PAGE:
Marilyn Fairman is drawn to a painting location just 20 minutes from her home in large part because of the deep tranquility of the place. There’s a good reason why it’s peaceful there.
The view from the National Shrine of the North American Martyrs, in Auriesville, New York
The National Shrine of the North American Martyrs, in Auriesville, New York, commemorates the death of two Jesuit missionaries who were killed by Native Americans at the spot in the 1640s. The shrine has a circular structure that can accommodate 6,000 people for Mass, but Fairman is interested in the natural views from the grounds. From several vantage spots, she can see and paint the Mohawk River Valley. “A dirt road up there has a lot of views — wherever you turn, there are things to paint,” she says. “It’s more the wilderness, the field, the sky, the sense of mood that I get there. There’s a lot of pines, and along the vista area are weeds and grasses — not landscaped, they leave all that alone, and it makes it more natural. Wildflowers come up.”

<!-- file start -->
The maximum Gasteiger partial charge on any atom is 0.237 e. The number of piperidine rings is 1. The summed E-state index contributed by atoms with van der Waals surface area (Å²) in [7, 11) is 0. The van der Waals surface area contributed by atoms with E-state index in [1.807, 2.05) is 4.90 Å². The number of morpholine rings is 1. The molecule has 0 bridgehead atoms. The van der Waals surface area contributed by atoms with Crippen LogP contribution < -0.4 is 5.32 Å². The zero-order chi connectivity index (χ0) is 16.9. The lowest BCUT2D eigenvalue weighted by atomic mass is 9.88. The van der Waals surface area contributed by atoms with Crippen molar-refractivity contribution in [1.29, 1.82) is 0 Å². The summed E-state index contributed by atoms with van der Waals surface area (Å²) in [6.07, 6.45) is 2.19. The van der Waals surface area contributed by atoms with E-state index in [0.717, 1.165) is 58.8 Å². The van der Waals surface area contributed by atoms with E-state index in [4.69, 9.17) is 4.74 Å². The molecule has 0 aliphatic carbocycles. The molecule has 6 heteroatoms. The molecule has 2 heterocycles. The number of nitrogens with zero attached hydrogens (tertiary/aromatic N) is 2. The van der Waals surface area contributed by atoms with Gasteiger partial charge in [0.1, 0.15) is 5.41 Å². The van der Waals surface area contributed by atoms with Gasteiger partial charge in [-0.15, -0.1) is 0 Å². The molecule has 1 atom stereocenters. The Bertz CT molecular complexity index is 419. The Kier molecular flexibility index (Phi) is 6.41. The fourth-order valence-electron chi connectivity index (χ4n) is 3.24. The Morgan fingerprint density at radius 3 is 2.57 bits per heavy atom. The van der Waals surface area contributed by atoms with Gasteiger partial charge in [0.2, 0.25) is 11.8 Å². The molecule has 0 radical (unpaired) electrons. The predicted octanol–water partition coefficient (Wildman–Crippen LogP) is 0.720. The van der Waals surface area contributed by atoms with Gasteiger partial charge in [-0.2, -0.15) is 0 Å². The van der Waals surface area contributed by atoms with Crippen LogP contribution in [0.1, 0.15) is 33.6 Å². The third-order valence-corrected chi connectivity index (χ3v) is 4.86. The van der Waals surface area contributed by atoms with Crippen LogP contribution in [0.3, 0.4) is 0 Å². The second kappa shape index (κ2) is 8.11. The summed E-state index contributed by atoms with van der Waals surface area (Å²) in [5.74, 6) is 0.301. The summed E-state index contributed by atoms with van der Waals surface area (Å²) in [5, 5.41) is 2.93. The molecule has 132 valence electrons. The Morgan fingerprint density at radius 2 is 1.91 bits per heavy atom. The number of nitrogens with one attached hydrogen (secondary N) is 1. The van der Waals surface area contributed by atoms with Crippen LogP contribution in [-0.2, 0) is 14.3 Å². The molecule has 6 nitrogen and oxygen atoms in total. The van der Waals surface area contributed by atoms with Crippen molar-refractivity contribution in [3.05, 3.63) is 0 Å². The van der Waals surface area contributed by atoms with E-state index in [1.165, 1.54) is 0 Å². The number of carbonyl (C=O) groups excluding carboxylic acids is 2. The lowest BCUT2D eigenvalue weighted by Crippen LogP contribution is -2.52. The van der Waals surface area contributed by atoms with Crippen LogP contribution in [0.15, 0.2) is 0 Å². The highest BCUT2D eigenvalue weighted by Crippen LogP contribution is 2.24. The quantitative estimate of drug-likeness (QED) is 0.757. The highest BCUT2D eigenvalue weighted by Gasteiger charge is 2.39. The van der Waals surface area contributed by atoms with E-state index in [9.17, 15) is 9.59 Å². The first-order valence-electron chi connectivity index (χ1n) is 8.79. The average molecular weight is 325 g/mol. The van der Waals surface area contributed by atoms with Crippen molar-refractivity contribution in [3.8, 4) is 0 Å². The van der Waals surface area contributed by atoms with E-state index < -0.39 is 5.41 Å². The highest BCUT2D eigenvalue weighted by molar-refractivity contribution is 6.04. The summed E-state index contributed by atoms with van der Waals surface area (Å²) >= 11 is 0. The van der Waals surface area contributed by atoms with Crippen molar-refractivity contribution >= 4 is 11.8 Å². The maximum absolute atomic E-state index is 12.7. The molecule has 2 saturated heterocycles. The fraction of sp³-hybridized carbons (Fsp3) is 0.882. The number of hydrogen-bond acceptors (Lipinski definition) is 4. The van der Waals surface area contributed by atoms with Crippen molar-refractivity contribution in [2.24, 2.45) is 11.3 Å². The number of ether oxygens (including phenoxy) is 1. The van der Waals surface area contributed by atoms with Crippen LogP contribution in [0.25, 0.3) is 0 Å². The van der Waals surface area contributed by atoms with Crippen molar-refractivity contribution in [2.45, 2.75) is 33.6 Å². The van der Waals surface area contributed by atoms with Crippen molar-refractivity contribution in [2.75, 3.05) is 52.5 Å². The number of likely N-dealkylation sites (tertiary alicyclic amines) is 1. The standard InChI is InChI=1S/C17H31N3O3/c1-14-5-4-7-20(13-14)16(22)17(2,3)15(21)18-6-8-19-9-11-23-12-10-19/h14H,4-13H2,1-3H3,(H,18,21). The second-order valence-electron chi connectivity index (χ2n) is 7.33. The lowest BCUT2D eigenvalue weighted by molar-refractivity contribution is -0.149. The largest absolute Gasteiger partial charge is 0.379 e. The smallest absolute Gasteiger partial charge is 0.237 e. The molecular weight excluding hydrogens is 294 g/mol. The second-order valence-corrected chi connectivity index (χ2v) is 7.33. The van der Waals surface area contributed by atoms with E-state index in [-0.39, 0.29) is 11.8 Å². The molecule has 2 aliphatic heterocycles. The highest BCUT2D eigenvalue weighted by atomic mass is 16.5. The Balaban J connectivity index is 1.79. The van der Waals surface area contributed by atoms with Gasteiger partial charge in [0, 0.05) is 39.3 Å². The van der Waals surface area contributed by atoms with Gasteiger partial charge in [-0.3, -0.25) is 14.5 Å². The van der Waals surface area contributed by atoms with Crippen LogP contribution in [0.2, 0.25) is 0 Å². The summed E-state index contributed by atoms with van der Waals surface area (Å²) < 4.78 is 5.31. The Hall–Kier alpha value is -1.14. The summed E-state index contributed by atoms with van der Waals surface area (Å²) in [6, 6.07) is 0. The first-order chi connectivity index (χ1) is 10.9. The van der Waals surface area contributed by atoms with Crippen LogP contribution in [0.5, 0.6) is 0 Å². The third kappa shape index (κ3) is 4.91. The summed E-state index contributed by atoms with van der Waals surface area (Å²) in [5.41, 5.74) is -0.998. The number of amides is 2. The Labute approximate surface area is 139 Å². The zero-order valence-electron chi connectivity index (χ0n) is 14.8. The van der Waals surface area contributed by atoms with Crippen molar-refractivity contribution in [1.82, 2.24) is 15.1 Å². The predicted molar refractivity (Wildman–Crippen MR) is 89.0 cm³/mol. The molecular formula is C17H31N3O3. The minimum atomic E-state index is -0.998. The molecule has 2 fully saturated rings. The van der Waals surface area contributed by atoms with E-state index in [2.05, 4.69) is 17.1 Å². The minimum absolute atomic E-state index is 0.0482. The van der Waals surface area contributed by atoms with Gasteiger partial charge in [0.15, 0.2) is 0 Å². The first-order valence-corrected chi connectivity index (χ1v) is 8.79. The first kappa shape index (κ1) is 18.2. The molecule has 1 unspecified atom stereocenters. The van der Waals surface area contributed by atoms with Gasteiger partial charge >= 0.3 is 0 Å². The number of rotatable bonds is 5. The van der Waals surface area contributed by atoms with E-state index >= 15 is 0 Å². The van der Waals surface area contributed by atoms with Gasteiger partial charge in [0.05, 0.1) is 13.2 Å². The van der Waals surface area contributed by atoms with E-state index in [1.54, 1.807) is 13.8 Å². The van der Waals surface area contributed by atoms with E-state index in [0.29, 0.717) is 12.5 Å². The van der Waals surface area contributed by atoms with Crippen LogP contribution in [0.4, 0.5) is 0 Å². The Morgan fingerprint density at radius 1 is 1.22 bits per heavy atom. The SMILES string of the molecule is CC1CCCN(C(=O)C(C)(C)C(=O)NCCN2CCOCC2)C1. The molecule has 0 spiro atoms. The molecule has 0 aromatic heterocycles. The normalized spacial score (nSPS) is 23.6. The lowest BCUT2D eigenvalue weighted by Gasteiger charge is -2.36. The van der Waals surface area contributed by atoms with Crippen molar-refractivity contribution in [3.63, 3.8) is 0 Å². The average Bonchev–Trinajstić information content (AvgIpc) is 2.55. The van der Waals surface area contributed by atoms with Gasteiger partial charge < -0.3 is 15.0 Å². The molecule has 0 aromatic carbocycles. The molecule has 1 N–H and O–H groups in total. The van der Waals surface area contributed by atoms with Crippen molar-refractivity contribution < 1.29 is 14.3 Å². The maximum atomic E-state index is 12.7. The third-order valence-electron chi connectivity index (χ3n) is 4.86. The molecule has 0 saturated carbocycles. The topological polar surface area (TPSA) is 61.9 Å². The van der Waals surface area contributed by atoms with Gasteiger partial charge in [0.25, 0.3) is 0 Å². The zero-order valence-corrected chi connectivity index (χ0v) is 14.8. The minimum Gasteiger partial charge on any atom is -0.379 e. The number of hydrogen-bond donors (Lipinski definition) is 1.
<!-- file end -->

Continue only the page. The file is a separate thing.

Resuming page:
“Early Fall River View,” by Marilyn Fairman, oil on linen, 9 x 12 in.
Fairman painting at the shrine
Fairman moved to the area about seven years ago, and she’s drawn to the shrine in large part because she loves solitude. “Because of the nature of shrine, there’s a solemnity, reverence,” says the artist. “It’s very peaceful, and the light and atmosphere are interesting.”
“Silvery Morning,” by Marilyn Fairman, oil on linen, 6 x 8 in.
View of the Mohawk River from the shrine
A look at the pieces Fairman painted in that location shows that she appreciates the scene in all seasons. Fairman says access is easy, even in snow. The former chairman of the New York Plein Air Painters, a statewide organization, Fairman knows many of the best spots to paint in the Empire State, from the Adirondacks to Staten Island. And her favorite place is essentially in her neighborhood. Coincidence? Probably not.